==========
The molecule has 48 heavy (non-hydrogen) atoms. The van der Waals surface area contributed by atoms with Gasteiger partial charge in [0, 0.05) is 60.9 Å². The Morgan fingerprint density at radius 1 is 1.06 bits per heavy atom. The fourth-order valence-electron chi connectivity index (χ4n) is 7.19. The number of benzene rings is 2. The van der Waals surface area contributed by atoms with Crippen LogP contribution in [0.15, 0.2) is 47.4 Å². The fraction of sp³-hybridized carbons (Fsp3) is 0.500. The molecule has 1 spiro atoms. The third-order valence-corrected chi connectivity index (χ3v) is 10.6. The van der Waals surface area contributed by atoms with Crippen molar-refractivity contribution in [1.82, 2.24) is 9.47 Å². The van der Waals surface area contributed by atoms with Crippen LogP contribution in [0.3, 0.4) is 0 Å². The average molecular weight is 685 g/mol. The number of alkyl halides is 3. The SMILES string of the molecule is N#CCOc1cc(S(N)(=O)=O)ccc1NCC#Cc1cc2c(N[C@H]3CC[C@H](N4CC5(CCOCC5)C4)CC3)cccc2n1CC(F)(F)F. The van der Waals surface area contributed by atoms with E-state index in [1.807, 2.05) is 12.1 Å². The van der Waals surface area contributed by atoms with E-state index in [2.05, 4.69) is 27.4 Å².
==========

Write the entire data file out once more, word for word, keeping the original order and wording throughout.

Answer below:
The molecule has 48 heavy (non-hydrogen) atoms. The van der Waals surface area contributed by atoms with Gasteiger partial charge in [0, 0.05) is 60.9 Å². The Morgan fingerprint density at radius 1 is 1.06 bits per heavy atom. The fourth-order valence-electron chi connectivity index (χ4n) is 7.19. The number of benzene rings is 2. The van der Waals surface area contributed by atoms with Crippen LogP contribution in [0.15, 0.2) is 47.4 Å². The fraction of sp³-hybridized carbons (Fsp3) is 0.500. The molecule has 1 spiro atoms. The third-order valence-corrected chi connectivity index (χ3v) is 10.6. The van der Waals surface area contributed by atoms with Crippen molar-refractivity contribution in [1.82, 2.24) is 9.47 Å². The van der Waals surface area contributed by atoms with Crippen LogP contribution in [0.3, 0.4) is 0 Å². The average molecular weight is 685 g/mol. The number of alkyl halides is 3. The SMILES string of the molecule is N#CCOc1cc(S(N)(=O)=O)ccc1NCC#Cc1cc2c(N[C@H]3CC[C@H](N4CC5(CCOCC5)C4)CC3)cccc2n1CC(F)(F)F. The van der Waals surface area contributed by atoms with E-state index in [1.807, 2.05) is 12.1 Å². The van der Waals surface area contributed by atoms with E-state index in [2.05, 4.69) is 27.4 Å².